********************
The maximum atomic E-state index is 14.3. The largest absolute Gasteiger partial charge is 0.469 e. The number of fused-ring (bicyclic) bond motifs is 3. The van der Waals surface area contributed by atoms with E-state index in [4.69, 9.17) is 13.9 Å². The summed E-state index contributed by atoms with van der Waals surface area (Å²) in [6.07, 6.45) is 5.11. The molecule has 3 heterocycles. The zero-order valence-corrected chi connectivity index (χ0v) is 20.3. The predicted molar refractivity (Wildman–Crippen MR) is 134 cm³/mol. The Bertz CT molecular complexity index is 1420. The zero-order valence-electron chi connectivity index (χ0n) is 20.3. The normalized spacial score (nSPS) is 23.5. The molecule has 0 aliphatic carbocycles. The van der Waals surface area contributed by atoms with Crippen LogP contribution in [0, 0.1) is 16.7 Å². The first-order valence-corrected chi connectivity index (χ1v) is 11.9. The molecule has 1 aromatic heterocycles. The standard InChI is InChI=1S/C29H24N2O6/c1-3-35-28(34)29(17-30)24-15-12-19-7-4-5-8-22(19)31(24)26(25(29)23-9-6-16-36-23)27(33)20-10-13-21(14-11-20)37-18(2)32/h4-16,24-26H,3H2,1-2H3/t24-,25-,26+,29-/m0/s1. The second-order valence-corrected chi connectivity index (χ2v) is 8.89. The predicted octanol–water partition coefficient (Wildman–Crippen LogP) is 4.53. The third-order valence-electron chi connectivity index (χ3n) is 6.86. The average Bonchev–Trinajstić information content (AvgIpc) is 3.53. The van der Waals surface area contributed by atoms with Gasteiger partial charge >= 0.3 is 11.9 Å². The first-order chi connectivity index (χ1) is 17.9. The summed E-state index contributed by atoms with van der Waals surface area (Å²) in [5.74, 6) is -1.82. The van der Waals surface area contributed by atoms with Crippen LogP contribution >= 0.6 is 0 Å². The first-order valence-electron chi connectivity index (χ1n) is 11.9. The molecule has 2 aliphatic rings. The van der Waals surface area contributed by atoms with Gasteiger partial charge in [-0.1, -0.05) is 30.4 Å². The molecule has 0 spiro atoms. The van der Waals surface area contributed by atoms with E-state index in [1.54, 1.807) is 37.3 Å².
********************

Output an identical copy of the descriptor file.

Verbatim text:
The maximum atomic E-state index is 14.3. The largest absolute Gasteiger partial charge is 0.469 e. The number of fused-ring (bicyclic) bond motifs is 3. The van der Waals surface area contributed by atoms with E-state index in [4.69, 9.17) is 13.9 Å². The summed E-state index contributed by atoms with van der Waals surface area (Å²) in [6.07, 6.45) is 5.11. The molecule has 3 heterocycles. The zero-order valence-corrected chi connectivity index (χ0v) is 20.3. The predicted molar refractivity (Wildman–Crippen MR) is 134 cm³/mol. The Bertz CT molecular complexity index is 1420. The zero-order valence-electron chi connectivity index (χ0n) is 20.3. The normalized spacial score (nSPS) is 23.5. The molecule has 0 aliphatic carbocycles. The van der Waals surface area contributed by atoms with Crippen LogP contribution in [0, 0.1) is 16.7 Å². The first-order valence-corrected chi connectivity index (χ1v) is 11.9. The molecule has 1 aromatic heterocycles. The standard InChI is InChI=1S/C29H24N2O6/c1-3-35-28(34)29(17-30)24-15-12-19-7-4-5-8-22(19)31(24)26(25(29)23-9-6-16-36-23)27(33)20-10-13-21(14-11-20)37-18(2)32/h4-16,24-26H,3H2,1-2H3/t24-,25-,26+,29-/m0/s1. The second-order valence-corrected chi connectivity index (χ2v) is 8.89. The predicted octanol–water partition coefficient (Wildman–Crippen LogP) is 4.53. The third-order valence-electron chi connectivity index (χ3n) is 6.86. The average Bonchev–Trinajstić information content (AvgIpc) is 3.53. The van der Waals surface area contributed by atoms with Gasteiger partial charge >= 0.3 is 11.9 Å². The first-order chi connectivity index (χ1) is 17.9. The summed E-state index contributed by atoms with van der Waals surface area (Å²) in [5.74, 6) is -1.82. The van der Waals surface area contributed by atoms with Crippen LogP contribution >= 0.6 is 0 Å². The first-order valence-electron chi connectivity index (χ1n) is 11.9. The molecule has 2 aliphatic rings. The van der Waals surface area contributed by atoms with Gasteiger partial charge in [-0.1, -0.05) is 30.4 Å². The molecule has 0 spiro atoms. The van der Waals surface area contributed by atoms with E-state index in [1.54, 1.807) is 37.3 Å².